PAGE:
Schneider, Ctl, Superior

Topic 15752 | Page 1

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BlackRicFlair's Comment
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Good evening everyone, been lurking all through school now here foes my first post and my first situation. Just did my ph interview with schneider bulk for southeast regional , they sated around 1500 mi at .39 cpm go to .42 after 6mths with accessory pay around 177 and make around 585 totaling close to 800 a week how true is this and what should i really expect? I have my tanker endorsement, and going to valdosta tomorrow to apply for twic and hazmat fingerprinting. CTL HAS contacted me and said i need my twic and hazmat in hand first or get my receipts and call back, they do have a position open out of atlanta terminal and its .45 cpm i think, and yes i believe ctl is better pay wise and schneider is really at the bottom of the three for me. Moving on, been in contact with superior over the past few weeks and they have been working me and seem to be a very good company, problem is they do have a position available, but they need my final transcript wich the school wont be released until next week and my certificate of completion....big problem my technical school keeps telling me it wont be ready until acouple of weeks, i went yesterday trying to explain to them that i have a job offer and that i really need these items to further my new career, so kinda stuck in a hardbplace and i reeeaaalllly want to get on with superior. SCHNEIDER is ready to put me on a plane, but my last resort. so my main question is what would you guys do in my situation. Momma always said a bird in hand is better than 2 in the bush, but i wanna make sure its the best bird and a good one, so i can eat for a long time if u know what i mean...................The black Rick Flair....wooooooooooo

Oh and whats really the lown down on scneidrr bulk if i have to go that route and there training in PA

HAZMAT:

Hazardous Materials

Explosive, flammable, poisonous or otherwise potentially dangerous cargo. Large amounts of especially hazardous cargo are required to be placarded under HAZMAT regulations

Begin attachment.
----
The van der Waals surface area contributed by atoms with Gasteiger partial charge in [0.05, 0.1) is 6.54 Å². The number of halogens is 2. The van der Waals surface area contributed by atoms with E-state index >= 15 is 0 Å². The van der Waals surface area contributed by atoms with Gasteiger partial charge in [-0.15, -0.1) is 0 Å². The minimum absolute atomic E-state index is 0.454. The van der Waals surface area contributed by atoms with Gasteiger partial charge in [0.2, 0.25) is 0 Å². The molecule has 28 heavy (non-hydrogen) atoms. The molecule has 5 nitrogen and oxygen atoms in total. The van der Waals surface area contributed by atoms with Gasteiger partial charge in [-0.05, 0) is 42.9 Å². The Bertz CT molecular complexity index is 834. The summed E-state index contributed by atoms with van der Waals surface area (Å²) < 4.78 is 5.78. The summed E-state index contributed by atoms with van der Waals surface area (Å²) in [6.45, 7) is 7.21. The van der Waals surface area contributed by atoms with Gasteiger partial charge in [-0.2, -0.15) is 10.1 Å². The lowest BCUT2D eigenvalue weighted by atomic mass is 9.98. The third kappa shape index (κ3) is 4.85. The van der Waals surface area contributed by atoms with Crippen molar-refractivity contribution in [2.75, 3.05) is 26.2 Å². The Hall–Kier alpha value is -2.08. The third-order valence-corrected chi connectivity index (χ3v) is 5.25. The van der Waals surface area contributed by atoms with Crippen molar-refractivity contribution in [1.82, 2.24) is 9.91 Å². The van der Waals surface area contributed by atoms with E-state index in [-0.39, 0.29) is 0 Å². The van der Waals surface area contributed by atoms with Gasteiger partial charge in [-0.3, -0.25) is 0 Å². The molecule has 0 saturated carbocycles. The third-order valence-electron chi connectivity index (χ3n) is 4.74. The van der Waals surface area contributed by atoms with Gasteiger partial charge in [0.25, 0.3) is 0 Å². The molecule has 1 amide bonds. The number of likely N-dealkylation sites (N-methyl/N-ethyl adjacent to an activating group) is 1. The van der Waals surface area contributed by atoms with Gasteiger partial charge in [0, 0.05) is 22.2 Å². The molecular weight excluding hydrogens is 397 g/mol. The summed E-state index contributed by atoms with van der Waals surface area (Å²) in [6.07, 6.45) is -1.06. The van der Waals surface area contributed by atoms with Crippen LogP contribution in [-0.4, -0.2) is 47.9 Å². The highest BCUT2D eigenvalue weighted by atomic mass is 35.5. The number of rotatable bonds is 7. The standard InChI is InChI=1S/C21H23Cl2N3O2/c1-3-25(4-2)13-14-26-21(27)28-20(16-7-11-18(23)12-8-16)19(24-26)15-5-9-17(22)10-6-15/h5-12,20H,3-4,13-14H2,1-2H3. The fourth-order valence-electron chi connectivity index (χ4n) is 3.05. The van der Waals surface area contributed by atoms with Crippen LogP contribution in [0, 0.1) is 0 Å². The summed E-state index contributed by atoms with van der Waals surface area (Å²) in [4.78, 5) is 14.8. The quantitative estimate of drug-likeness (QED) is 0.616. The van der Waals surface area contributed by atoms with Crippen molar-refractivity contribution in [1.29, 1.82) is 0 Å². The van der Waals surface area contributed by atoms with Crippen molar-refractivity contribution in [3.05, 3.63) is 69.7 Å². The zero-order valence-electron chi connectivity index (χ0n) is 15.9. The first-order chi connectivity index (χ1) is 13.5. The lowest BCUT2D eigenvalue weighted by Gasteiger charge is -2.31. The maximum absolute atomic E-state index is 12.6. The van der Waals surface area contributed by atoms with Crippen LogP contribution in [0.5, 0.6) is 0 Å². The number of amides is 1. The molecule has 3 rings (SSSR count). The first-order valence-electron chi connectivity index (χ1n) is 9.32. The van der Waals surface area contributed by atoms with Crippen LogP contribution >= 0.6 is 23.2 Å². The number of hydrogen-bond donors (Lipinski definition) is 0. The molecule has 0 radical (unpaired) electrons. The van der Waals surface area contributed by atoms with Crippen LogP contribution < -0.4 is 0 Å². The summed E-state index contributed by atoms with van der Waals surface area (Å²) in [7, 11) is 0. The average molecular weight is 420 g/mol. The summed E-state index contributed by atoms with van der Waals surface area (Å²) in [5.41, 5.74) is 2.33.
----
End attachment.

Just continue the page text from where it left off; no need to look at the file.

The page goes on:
Terminal:

A facility where trucking companies operate out of, or their "home base" if you will. A lot of major companies have multiple terminals around the country which usually consist of the main office building, a drop lot for trailers, and sometimes a repair shop and wash facilities.

Regional:

Regional Route

Usually refers to a driver hauling freight within one particular region of the country. You might be in the "Southeast Regional Division" or "Midwest Regional". Regional route drivers often get home on the weekends which is one of the main appeals for this type of route.

CPM:

Cents Per Mile

Drivers are often paid by the mile and it's given in cents per mile, or cpm.

TWIC:

Transportation Worker Identification Credential

Truck drivers who regularly pick up from or deliver to the shipping ports will often be required to carry a TWIC card.

Your TWIC is a tamper-resistant biometric card which acts as both your identification in secure areas, as well as an indicator of you having passed the necessary security clearance. TWIC cards are valid for five years. The issuance of TWIC cards is overseen by the Transportation Security Administration and the Department of Homeland Security.

Susan D. 's Comment
member avatar